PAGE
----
The agency maintains that FAR § 52.222‑46 is not required here because it is not among the list of required solicitation provisions identified in FAR Part 12 for inclusion in solicitations for commercial items. Specifically, the agency notes that the matrix at FAR § 52.301 identifies, for each type of procurement, to include those conducted under FAR Part 12, the applicable FAR clauses and provisions. With respect to the provision in question, FAR § 52.222‑46, the matrix indicates that the provision is not required in, or otherwise applicable to, commercial item procurements. The agency notes that this is consistent with FAR § 12.301, which generally requires that, to the maximum extent practicable, only clauses that are required to implement commercial item laws or executive orders, or are determined to be consistent with customary commercial practice, are to be included in commercial item solicitations. This section of the FAR also lists the various clauses to be included in commercial item solicitations, and it does not identify FAR § 52.222‑46. FAR § 12.301(a)(1) and (2). According to the agency, the inapplicability of FAR § 52.222‑46 is further confirmed by the instructions included under FAR § 12.301(d), which provides that “[n]otwithstanding prescriptions contained elsewhere in the FAR, when acquiring commercial items, contracting officers shall be required to use only those provisions and clauses prescribed in this part” (i.e., FAR Part 12, which, as noted above does not include a requirement for the inclusion of FAR § 52.222‑46, or any other similar provision). (Emphasis added.)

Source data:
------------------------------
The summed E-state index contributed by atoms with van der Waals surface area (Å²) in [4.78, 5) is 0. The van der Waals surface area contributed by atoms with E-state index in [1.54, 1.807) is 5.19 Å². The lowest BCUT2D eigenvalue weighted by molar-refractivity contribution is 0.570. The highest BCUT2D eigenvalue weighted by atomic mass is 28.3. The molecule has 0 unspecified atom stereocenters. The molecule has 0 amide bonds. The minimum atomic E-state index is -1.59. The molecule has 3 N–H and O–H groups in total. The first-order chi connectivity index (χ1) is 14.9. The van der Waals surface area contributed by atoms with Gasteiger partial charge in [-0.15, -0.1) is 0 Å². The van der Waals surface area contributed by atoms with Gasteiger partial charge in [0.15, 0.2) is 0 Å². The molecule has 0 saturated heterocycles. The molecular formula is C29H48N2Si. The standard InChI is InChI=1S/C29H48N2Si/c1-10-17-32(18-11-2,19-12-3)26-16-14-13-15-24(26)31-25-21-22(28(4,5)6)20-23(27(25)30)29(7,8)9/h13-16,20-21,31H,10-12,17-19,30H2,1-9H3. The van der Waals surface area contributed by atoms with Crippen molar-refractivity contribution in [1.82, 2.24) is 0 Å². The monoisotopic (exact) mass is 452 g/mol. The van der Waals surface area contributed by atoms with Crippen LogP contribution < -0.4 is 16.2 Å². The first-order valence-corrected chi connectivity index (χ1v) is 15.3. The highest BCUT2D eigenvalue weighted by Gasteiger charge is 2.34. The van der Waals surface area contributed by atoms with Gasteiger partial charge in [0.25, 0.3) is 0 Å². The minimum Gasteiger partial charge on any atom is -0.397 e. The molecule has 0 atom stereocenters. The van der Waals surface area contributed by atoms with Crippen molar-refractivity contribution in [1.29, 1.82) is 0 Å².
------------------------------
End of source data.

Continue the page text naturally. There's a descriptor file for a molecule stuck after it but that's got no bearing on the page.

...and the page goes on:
The protester has not refuted the agency’s arguments, other than to note instances when agencies have included FAR § 52.222‑46 in solicitations for commercial items. Such references to other procurements are irrelevant, however, given the clear guidance in the FAR establishing that the provision is not applicable to procurements conducted under FAR Part 12. Our Office has found that each federal procurement stands on its own. See Wego, Inc., B‑405673.3, May 21, 2012, 2012 CPD ¶ 161 at 3. Accordingly, the agency’s inclusion of the provision in other solicitations does not provide a basis to conclude that the agency erred by not including the provision here. Since the protester has failed to demonstrate that the agency was required to include the provision in question in its RFP, the protest contention in this regard is denied.